There are many differences between the book of Devarim that we will soon start reading and the four other books of the Torah that come before it. But there is one story whose two versions are so dissimilar that it requires its own treatment – and that is the recounting of why Moshe was not allowed to cross the Jordan. In the first version – in this week’s parsha – the Torah clearly states that it is due to his lack of leadership while procuring water from a boulder.

Yet at the beginning of Devarim, Moshe tells us otherwise: In the middle of his recounting the spy incident, Moshe tells the Jewish people: “God got angry also with me for your sake, saying: ‘You too will not go [over the Jordan].’” While some commentators (Ramban, for example) suggest that Moshe was not trying to say that God got angry with him over the spy incident, as He did with the rest of the Jewish people, this doesn’t appear to be the straightforward reading of the text. More in line with its plain meaning are the commentators (such as Ohr haChaim and Malbim) who write that both the spy incident as well as the story with the boulder contributed to Moshe’s punishment. According to this opinion, however, we must discover what Moshe did wrong in the case of the spies and why Moshe himself identifies only this one reason for his punishment.

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Netziv’s explanation of how the spy incident contributed to Moshe’s exclusion from the Land of Israel is among the most helpful. He writes that the process that ultimately led to Moshe’s failure at the boulder actually began with the spies. For Netziv, this process centered around the need for radical diminution of Divine involvement in the lives of the Jewish people in the desert. Moshe had wanted to maintain a strong Divine presence, as embodied by the unusual providence the Children of Israel had experienced since leaving Egypt. However, this required an extremely high level of moral and religious discipline on the part of the Jews, the absence of which would lead to immediate punishment.

After several related mishaps, it became clear that the Jews needed to forego the intensity of God’s immediate presence. Instead, they would need to accustom themselves to a more hidden level of Divine favor in conquering the land. The first actualization of this was the sending of the spies.

Netziv writes that starting with the spies’ mission, the desert experience was to be the training ground for adjusting to this new modality. Although Moshe accepted God’s decision to lower the intensity of His presence, dealing with the change would prove to be an existential struggle for the rest of his life. The scene at the boulder was only the final chapter: Moshe is given one last chance to overcome his inability to adjust to what the Jews needed from their leader, which Netziv tells us was for Moshe to definitively teach the Jews how to earn God’s favor in more conventional ways. This included a more communal and subtle type of prayer than the dramatic petitions of Moshe that they were used to. At the boulder, then, Moshe needed to motivate and teach the people to pray. But apparently, it was beyond him. At that point, Moshe demonstrated once and for all that he could not be the one to lead the Jews into the Promised Land.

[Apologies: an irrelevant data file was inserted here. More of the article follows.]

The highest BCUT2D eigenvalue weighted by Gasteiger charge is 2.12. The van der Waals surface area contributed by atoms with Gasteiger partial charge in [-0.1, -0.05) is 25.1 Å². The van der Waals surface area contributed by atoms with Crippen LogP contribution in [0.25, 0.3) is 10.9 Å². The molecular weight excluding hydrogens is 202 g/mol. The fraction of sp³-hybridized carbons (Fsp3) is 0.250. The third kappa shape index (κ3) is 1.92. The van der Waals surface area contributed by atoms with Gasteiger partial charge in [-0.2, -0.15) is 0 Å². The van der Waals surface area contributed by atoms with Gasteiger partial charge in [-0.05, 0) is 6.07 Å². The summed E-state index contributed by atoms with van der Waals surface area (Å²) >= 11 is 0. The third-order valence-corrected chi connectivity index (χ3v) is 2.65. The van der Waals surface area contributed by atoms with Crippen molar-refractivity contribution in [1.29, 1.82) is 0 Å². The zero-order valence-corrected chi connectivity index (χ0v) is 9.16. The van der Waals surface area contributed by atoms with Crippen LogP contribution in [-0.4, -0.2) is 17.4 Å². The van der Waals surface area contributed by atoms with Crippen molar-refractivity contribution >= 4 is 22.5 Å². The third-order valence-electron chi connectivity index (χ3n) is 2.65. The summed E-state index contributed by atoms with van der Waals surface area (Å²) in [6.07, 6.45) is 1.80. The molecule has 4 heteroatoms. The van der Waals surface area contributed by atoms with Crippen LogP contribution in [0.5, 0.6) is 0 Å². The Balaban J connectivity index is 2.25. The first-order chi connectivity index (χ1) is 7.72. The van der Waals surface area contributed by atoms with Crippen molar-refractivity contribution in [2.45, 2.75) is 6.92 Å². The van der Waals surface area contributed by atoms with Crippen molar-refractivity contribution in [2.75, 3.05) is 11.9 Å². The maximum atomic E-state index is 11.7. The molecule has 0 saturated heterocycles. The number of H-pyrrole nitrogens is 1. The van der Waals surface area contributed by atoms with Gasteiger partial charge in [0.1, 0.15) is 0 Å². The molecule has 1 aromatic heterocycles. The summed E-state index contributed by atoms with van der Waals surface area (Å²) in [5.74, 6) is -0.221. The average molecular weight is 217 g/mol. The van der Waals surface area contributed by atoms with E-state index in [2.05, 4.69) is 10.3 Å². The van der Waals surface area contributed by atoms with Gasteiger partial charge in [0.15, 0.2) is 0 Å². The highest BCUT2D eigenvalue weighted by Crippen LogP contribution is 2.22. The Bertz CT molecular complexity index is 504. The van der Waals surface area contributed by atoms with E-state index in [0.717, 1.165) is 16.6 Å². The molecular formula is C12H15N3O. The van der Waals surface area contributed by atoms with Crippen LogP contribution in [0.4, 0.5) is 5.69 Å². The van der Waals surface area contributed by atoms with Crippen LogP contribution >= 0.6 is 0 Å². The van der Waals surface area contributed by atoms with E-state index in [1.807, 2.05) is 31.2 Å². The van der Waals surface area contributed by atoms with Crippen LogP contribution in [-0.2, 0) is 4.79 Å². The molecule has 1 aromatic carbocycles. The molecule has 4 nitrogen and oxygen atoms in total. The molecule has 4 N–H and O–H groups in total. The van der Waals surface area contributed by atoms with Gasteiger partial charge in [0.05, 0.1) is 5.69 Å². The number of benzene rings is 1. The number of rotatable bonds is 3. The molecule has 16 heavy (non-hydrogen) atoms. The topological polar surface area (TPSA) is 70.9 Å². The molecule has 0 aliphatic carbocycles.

Netziv’s approach allows us to reflect on the nature of Moshe’s leadership more broadly. Moshe was ideally suited to the role of an intermediary between God’s highly immanent presence on the one hand and a nation capable of standing at Mount Sinai on the other. But he was not so well suited to leadership in front of a hidden God Who would not perform any new miracles for most of the time the Jews would be in the desert. With God in the background, so to speak, Moshe was challenged by having to deal with the more mundane political and social grievances that became the daily fare of a more banal existence. That type of leadership would have to be taken by someone else.

According to Netziv, Moshe correctly understood his punishment. He failed to make the transition to the hidden mode of Divine providence, which was what God had decided the Jews now needed, even if it would come at the expense of their faithful leader. Their sins led them to need the spies and it would remain to be seen whether Moshe might somehow miraculously pull off working with the transition that the spies represented. But he did not. From that point on, his fate was sealed. We can now appreciate Moshe’s claim that he was punished “for the sake of [the Jewish people]” as a result of [the process that started with] the spy incident.

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Rabbi Francis Nataf (www.francisnataf.com) is a Jerusalem-based educator and thinker and the author of four books of contemporary Torah commentary. His parshah column appears weekly in The Jewish Press. Rabbi Nataf is also the author of, "Redeeming Relevance in the Book of Leviticus"